Adolescent exposure to THC, or to synthetic cannabinoids, induced sex-dependent brain and behavioral alterations at adulthood. In female rats, the phenotype was more complex, as both depressive-like and psychotic-like signs were present..the development of the depressive/psychotic-like phenotype is restricted to adolescent THC exposure..not only the behavioral phenotype developed after adolescent, and not adult, exposure, but also changes in both histone modifications and gene expression were more widespread and intense after adolescent treatment, further confirming a specific adolescent susceptibility.

The primary effect in the adolescent brain was represented by changes leading to transcriptional repression, whereas the one observed after adult treatment led to transcriptional activation. Moreover, only in the adolescent brain, the primary effect was followed by a homeostatic response to counterbalance the THC-induced repressive effect, except in the amygdala.”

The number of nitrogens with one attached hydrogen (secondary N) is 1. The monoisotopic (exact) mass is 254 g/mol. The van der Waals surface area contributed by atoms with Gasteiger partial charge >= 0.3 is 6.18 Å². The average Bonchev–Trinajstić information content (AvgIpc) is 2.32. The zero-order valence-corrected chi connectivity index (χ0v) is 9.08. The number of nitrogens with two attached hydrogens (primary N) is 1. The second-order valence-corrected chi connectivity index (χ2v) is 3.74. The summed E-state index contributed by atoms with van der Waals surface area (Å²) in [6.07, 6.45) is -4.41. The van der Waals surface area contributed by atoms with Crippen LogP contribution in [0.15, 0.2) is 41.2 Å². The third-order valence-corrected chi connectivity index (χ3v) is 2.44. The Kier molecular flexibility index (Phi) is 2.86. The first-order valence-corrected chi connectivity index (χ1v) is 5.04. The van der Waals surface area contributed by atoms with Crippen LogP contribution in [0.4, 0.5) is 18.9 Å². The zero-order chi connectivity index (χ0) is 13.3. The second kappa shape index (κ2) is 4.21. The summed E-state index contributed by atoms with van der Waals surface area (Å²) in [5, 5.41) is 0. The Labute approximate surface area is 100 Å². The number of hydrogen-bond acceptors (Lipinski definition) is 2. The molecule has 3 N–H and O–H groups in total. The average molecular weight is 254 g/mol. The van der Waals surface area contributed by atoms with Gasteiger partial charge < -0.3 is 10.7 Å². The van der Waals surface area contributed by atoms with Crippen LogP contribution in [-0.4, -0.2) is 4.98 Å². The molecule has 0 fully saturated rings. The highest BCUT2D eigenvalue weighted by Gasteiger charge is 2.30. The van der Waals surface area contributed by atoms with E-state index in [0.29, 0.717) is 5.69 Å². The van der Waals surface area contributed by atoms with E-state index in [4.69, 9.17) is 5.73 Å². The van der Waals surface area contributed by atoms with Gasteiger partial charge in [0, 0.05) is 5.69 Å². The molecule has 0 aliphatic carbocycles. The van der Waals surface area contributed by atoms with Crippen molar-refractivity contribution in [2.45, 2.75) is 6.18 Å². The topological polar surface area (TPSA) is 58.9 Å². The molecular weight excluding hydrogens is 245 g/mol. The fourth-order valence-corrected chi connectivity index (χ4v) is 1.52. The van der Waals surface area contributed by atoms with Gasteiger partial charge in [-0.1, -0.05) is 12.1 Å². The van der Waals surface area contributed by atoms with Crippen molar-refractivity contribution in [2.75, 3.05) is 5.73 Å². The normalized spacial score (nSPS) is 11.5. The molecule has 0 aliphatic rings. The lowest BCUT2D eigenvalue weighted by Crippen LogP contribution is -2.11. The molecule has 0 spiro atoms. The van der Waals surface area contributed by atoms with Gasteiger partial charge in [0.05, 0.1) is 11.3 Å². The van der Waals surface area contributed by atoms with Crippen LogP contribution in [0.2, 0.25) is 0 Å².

The authors’ interpretation of the brain area results was:

“..the amygdala is more responsive in adult than adolescent animals..Since it has been established that the amygdala is activated during exposure to aversive stimuli, functioning as a “behavioral brake”, the different response between adult and adolescent animals could represent the biological bases of the adolescent propensity for risk-taking and novelty-seeking behaviors..also in adolescent humans, neuroimaging studies have shown a weaker involvement of the amygdala, and a greater contribution of the NAc [nucleus accumbens], in response to negative and positive stimuli compared to adults.”

http://www.mdpi.com/1422-0067/18/10/2094 “Chronic Δ9-THC Exposure Differently Affects Histone Modifications in the Adolescent and Adult Rat Brain”